Unfortunately, because the results are now more important than ever, there is also an increase in temptation for some of our educators to cheat. Lots of people know it. Many honest people involved with education are concerned about it. A lot is being done about it.
So, be advised: there are dramatic changes in Kentucky testing security programs. These are going to make it a lot harder for cheaters to get away with their harmful activities.
Here are some messages for school staffers:
• Be sure you know the rules and follow them.
• If you are tempted to cheat, best forget that.
• If you are being pressured to cheat by others, better turn those pressuring you in. Otherwise, you both could wind up in real trouble.
• If you are responsible for test security, take that job seriously. Just ask two staffers from Perry County who didn’t keep ACT tests secure there. Both got certificate action for failing to keep tests secure from cheaters.
If you cheat on state assessments in Kentucky, the chances have never been better that you are going to land in hot water.
There is plenty of interest in tightening test security in Kentucky. Aside from the Kentucky Department of Education, interested people include the Kentucky Legislative Research Commission’s Office of Education Accountability, which just posted Research Report #385 on “Kentucky State Testing for Education Accountability: An Examination of Security-related Threats to Making Valid Inferences and Suggested Best Practices.”
That’s a rather technical name for a report which looks at the ways cheating can corrupt test scores and then makes suggestions about how to increase the likelihood that cheaters will not be successful.
Among the material in the LRC report is this listing of best practices for statewide assessment programs. Some of the items, shown in plain typeface, were already in place when the old assessment program, the now defunct Kentucky Core Content Tests, was in use. Other items, shown in bold italics, were not present in the past. But, that is changing.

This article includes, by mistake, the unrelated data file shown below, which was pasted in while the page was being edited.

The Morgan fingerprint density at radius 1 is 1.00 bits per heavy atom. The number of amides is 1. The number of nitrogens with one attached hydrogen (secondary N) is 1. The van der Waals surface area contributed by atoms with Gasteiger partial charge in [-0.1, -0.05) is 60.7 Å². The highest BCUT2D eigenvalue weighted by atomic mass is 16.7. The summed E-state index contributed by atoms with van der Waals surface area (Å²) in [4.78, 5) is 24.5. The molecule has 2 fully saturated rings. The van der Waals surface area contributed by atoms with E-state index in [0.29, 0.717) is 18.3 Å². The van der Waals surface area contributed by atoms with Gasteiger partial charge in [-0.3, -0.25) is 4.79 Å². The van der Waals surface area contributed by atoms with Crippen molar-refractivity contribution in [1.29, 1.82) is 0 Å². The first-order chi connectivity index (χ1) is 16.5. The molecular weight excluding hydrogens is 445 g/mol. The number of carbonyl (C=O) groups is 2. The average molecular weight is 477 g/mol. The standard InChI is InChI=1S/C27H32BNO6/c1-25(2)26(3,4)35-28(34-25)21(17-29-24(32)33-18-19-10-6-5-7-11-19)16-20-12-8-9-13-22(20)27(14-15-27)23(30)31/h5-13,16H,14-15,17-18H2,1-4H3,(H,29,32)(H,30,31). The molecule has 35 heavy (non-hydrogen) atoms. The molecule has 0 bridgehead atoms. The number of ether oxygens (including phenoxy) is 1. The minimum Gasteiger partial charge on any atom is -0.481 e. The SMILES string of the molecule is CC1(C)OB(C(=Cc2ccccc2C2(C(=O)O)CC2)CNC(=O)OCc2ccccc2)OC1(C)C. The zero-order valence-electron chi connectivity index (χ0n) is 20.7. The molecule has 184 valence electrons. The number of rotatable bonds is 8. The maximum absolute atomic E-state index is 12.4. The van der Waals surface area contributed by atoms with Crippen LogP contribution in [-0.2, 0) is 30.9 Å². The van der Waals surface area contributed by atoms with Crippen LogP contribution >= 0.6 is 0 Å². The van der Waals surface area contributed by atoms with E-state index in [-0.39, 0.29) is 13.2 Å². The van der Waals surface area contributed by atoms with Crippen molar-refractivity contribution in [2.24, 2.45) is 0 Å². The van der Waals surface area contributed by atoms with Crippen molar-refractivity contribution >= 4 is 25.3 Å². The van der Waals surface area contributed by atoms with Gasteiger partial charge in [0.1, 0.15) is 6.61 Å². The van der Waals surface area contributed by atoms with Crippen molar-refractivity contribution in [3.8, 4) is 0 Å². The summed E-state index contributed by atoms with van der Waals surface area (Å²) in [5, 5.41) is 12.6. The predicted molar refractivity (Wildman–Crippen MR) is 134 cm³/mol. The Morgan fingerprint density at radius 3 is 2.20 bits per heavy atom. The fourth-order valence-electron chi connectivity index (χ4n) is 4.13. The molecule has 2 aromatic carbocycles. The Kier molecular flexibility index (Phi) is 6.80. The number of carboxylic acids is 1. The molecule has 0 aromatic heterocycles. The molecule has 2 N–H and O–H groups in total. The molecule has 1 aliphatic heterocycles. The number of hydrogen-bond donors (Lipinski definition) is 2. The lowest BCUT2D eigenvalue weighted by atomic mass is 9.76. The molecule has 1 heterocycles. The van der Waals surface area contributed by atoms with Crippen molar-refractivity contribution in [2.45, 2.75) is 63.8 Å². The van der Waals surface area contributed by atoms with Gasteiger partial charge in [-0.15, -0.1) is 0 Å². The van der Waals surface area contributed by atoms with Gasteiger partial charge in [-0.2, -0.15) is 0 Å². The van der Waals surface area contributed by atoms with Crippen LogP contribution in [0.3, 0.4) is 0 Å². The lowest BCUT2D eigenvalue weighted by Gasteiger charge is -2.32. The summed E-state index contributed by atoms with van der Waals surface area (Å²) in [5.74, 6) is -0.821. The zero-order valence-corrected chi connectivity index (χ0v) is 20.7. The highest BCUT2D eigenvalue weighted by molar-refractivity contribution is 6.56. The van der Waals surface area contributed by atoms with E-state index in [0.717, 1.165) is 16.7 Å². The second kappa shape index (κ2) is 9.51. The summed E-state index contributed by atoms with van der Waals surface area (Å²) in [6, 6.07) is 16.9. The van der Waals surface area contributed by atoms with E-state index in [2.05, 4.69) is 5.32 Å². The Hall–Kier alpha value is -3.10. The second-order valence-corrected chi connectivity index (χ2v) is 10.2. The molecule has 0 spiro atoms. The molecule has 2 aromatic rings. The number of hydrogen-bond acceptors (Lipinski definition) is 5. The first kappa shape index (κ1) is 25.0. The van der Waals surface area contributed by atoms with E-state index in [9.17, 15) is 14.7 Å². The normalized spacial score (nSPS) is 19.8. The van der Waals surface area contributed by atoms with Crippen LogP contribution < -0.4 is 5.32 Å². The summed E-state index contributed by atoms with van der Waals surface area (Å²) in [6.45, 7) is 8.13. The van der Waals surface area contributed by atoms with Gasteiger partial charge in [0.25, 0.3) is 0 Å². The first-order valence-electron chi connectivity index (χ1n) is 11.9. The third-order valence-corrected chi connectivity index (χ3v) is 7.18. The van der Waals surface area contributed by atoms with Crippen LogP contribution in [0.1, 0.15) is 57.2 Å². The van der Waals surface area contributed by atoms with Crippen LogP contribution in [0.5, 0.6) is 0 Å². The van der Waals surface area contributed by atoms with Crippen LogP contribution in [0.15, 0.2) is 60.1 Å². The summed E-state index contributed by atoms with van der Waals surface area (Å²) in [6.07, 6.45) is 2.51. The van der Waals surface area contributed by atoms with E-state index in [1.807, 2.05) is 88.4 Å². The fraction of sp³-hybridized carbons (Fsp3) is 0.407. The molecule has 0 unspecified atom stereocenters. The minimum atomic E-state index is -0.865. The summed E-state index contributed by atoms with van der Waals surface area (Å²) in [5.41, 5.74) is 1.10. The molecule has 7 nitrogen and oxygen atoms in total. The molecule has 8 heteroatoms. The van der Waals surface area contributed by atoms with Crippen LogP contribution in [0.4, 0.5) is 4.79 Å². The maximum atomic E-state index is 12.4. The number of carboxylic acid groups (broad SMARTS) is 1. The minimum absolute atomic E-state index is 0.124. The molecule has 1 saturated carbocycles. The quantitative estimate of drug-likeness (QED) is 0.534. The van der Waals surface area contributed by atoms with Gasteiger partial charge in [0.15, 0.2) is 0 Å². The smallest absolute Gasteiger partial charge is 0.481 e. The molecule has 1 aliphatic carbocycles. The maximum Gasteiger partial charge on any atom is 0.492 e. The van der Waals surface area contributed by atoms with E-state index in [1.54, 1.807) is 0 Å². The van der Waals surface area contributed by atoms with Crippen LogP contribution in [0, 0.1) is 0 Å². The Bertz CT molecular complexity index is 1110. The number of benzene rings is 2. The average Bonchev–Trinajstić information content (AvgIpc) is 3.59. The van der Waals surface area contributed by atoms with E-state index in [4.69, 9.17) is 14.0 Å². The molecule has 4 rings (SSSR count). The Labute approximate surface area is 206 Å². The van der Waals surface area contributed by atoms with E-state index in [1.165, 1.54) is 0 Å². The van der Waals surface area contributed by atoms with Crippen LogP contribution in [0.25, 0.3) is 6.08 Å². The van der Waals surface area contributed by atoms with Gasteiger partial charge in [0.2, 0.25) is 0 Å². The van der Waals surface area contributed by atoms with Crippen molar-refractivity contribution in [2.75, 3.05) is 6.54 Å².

• Outside audits of test security practices;
• Clear focus on test administration parameters;
• Never-ending protection of content;
• Employment of strong test user agreements;
• Development of plans and systems to vigorously pursue rule violators;
• Plans and systems for forensic analyses of test- and assessment-related data; and
• Development of comprehensive security breach plans of action.
I discussed the testing security situation with experts in Frankfort, and several of the items above in bold italics are either already included in the state’s new testing contract or are included in a separate contract with a separate testing security firm hired to tighten up test security here (that advice even gets a detailed as changing physical security locks on doors!).
In fact, under the new testing program none of the items in the bullet list above are being ignored.
Still more is happening. One example: no-notice inspection teams are showing up unannounced during testing to see that all goes according to proper procedure.
As I have pointed out before, both here in Kentucky and across the nation there seems to be a lot of attention focused on test cheating, especially cheating by school staff.
For sure, school staff will now be held more accountable than ever before for those test results. And, there will be more action to identify and punish those who abuse the system.
Such emphasis is ultimately good for kids and for all our state’s citizens because everyone benefits when our school system educates all students well. A lot of people want to know when schools do well and when they need assistance. At the same time, people across the nation and here in Kentucky don’t want cheaters to cloud that picture, and those citizens and governmental leaders are getting less tolerant of that happening.